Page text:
In this third installment of our series examining genre accessibility, we will look at strategy games. These types of games can be grouped into two broad categories: real time and turn based. Although they have similar strengths and weaknesses, they merit independent examination because the mechanics are very different.
Perhaps the most popular example of the turn based strategy game is the Pokémon series of games for Nintendo handhelds. Because these games are turn based, it does not matter if a player takes ten minutes or ten seconds to take their turn. There’s no penalty for slow reaction, so a player can set their own pace. As long as the player can access the handheld interface, these types of games should be virtually barrier free. On the other hand, the popular PC strategy game Civilization illustrates a couple of problems that some disabled players might have with turn based strategy games.
First, the overhead perspective common to the Civ series and other strategy games means that the player is looking at a lot of very small units. Players will need to be able to distinguish between the details of the different units in order to play the game effectively. Furthermore, in such games, all teams use the same types of soldiers and workers. The only way they are differentiated is by the color of the symbol over their heads. As a result, players with sight disabilities may have trouble when interacting with units from different teams.
Also, due to the overhead perspective, in a large portion of turn based games the player is manipulating units around a large map. As a result, a player needs to be aware of what is going on at all times in various parts of the map, particularly home base. The way they do that is by listening to the audio cues in the game, as most strategy games have an alarm system that tells the player when they are under attack or when they need to undertake certain actions. As a general rule, these alarms are not adequately subtitled, often relying on small lines of text to inform the player of critical actions, which, if left undone, could cost them the game.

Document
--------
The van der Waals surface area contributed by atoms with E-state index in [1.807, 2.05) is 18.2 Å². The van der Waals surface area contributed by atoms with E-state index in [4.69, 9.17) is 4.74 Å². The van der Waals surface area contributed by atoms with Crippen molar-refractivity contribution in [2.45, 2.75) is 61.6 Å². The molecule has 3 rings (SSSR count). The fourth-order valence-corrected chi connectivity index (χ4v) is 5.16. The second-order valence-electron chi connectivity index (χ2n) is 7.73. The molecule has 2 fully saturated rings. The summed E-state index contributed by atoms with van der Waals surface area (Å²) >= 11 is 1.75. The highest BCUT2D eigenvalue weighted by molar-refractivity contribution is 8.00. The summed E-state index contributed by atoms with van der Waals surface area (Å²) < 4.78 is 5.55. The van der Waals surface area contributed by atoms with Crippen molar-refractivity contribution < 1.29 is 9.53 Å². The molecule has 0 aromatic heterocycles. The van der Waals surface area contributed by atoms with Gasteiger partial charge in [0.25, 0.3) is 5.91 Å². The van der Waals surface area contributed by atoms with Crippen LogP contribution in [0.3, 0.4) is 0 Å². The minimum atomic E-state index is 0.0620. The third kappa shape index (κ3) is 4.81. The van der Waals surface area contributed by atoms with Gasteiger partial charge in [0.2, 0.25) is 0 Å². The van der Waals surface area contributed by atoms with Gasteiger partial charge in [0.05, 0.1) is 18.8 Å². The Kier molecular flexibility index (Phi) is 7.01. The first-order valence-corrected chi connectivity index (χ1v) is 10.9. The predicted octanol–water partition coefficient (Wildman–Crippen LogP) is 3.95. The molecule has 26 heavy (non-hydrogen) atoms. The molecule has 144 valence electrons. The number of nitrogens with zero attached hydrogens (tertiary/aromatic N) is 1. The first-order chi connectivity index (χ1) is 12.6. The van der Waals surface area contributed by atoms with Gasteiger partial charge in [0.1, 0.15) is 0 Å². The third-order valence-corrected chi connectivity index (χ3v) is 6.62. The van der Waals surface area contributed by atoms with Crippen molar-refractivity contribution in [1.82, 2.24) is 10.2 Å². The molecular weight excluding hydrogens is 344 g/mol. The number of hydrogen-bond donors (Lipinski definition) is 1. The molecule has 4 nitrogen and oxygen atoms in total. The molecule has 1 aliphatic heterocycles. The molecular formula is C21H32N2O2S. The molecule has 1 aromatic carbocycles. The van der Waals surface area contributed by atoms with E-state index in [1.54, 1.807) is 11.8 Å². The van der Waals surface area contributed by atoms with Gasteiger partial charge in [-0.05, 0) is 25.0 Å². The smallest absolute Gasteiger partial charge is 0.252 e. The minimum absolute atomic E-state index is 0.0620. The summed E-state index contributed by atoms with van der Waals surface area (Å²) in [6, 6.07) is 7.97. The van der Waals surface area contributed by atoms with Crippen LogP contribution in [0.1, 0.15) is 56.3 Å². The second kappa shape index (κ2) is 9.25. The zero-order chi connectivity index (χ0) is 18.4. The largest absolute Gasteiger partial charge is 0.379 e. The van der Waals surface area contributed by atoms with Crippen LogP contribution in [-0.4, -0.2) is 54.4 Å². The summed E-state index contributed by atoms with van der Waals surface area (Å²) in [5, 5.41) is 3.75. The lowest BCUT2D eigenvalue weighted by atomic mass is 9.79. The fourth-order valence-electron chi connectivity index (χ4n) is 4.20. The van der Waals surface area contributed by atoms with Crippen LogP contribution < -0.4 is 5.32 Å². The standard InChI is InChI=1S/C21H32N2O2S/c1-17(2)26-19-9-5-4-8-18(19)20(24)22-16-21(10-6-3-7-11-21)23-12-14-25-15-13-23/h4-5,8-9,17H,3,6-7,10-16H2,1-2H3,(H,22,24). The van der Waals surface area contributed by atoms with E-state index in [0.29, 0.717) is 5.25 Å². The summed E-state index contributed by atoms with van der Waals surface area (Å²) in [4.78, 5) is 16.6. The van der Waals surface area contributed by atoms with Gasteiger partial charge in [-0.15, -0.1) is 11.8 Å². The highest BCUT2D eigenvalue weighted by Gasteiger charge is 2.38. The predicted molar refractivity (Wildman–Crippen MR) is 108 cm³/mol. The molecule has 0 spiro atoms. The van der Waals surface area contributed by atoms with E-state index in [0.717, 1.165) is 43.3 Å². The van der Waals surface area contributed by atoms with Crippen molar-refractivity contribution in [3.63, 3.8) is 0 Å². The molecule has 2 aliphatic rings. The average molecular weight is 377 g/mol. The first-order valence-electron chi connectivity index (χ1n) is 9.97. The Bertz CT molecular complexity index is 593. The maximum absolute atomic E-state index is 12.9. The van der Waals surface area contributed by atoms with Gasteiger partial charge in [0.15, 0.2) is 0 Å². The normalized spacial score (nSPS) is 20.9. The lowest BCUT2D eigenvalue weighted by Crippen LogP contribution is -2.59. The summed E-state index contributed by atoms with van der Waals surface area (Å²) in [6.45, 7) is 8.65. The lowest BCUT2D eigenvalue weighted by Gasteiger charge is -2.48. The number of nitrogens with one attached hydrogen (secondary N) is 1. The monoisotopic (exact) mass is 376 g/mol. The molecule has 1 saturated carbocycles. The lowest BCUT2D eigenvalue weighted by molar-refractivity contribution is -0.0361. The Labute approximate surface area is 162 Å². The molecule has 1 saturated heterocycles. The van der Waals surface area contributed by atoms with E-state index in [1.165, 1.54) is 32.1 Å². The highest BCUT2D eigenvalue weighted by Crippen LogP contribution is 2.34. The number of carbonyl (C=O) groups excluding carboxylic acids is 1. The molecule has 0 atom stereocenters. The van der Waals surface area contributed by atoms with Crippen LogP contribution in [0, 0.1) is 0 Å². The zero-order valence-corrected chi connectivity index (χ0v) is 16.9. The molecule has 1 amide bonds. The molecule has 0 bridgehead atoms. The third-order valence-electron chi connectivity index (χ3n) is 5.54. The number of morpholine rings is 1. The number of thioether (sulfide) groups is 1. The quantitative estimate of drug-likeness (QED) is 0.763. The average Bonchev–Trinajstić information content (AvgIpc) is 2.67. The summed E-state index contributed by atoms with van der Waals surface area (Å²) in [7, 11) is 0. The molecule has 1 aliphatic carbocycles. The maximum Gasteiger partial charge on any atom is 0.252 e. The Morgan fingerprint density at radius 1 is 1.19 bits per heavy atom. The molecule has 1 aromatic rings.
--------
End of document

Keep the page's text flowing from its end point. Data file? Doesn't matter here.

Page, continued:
However, since turn based strategy games run all along the spectrum from RPGs like Pokémon and Final Fantasy to empire simulations like Civilization and R.U.S.E., each game must be examined individually when determining what is accessible. But in general, turn based RPGs are virtually barrier free, while most every other kind of turn based strategy game poses serious barriers for the hearing and sight disabled.
When it comes to real time strategy games, Starcraft is arguably the most popular on the market. Its unique balance of three distinct races and its masterfully executed mechanics have drawn praise from gamers and critics alike. However, all RTS games including Starcraft pose some serious accessibility concerns.
The largest concern is due simply to the fact that they are real time games. The player must be continually ready to react to a changing battlefield, which not only requires quick reflexes but also the ability to hear various alarms within the game (which tell the player when they are under attack) and the ability to distinguish between friend and foe. However, some of the most popular RTS games, such as Sins of a Solar Empire, have factions which are easily distinguishable. As a result, the visually disabled player only needs to worry when they run into mirror matches.
Basically, all of the concerns within the turn based sub-genre are amplified within the RTS sub-genre because there is always the tension of having to react fast enough to accomplish goals. Combine that with the fact that many RTS games require using of large groups of units (macroing) and single units (microing) effectively, and it’s easy to see why these games require quick reflexes.
However, the saving grace of this sub-genre is that, like their turn based counterparts, they usually have a relatively accessible control scheme. A player needs only the ability to move a cursor around a map. As a result, most strategy games in both sub-genres can be played with one hand, and when on the computer, the player usually has the option of designing their own layout, since most RTS games allow the player to assign number keys one through nine as hotkeys.
In conclusion, strategy games tend to be divided into two groups without much middle ground. Either a game features simple controls and not much that would make it inaccessible for those with auditory and visual disabilities, or they feature massive battles that require quick thinking and reflexes, and the ability to see and hear the slightest detail.